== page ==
This principle also denies the principally place them-denies scriptural doctrine of the entire the entire depravity of mendepravity of the sinner's heart. regeneration, and all the peculFor according to it, there can iar doctrines by which the gosscarce be found in a whole na- pel is distinguished from the tion, half a dozen abandoned philosophical opinions of such, wretches in an age, who, are as either deny revealed religion, more than half depraved. The or deprive it of all those docexternal conduct of almost all, istrines, which do not comport under such powerful restraints with their sinful desires. that they act decently, and appear You will easily discover, that but partially depraved, in the however agreeable such opinions sense of this opinion; whereas may be to your heart, you must you know, that the scriptures give up the bible, before you represent the carnal heart, as can embrace them ; for they are utterly corrupt--at enmity a- altogether irreconcilable with gainst Gods--not subject to his each other. And however speJaw—and so dead in trespasses cious the arguments may apand sins, that every imagination pear, by which they may be urgof it is only evil continually. ed upon you, (and much is said,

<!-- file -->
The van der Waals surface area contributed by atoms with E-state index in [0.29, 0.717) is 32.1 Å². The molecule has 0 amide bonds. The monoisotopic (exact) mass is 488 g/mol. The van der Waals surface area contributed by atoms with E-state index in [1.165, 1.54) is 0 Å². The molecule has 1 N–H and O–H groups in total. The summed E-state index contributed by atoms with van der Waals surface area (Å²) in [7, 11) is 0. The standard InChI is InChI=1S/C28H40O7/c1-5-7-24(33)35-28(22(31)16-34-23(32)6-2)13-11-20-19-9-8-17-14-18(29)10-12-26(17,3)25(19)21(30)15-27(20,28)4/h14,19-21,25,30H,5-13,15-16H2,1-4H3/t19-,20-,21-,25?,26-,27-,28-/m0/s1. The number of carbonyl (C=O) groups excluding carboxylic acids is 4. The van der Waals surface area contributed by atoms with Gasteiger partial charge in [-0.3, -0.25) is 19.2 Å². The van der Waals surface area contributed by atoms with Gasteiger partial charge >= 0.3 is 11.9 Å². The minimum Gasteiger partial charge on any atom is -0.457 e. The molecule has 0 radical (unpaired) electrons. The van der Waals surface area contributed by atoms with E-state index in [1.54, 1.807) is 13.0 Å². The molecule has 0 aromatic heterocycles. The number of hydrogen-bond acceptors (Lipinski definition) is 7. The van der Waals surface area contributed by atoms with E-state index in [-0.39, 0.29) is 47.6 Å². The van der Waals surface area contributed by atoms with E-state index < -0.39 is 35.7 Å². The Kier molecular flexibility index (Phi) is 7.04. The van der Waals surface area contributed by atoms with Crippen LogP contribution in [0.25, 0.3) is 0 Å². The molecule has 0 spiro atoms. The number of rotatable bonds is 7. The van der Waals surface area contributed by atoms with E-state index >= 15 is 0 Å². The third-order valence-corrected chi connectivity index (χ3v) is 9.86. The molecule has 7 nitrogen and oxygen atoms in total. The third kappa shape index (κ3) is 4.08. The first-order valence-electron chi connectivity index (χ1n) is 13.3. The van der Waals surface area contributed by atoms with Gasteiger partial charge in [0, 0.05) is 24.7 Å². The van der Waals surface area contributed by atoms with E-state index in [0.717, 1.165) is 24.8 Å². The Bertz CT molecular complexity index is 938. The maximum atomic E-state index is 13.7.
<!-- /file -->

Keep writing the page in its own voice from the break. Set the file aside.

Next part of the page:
This erroneous opinion goes and with much subtilty in their also to the denial of the neces- support) one answer will always sity of regeneration, or repre- be sufficient- They are offered in sents it as a very different thing behalf of unscriptural opinions. from the description given of it I cannot forbear suggesting in the scriptures. These, rep- my fears, that the flattering adresent regeneration as a real ) dress of these sentiments, to the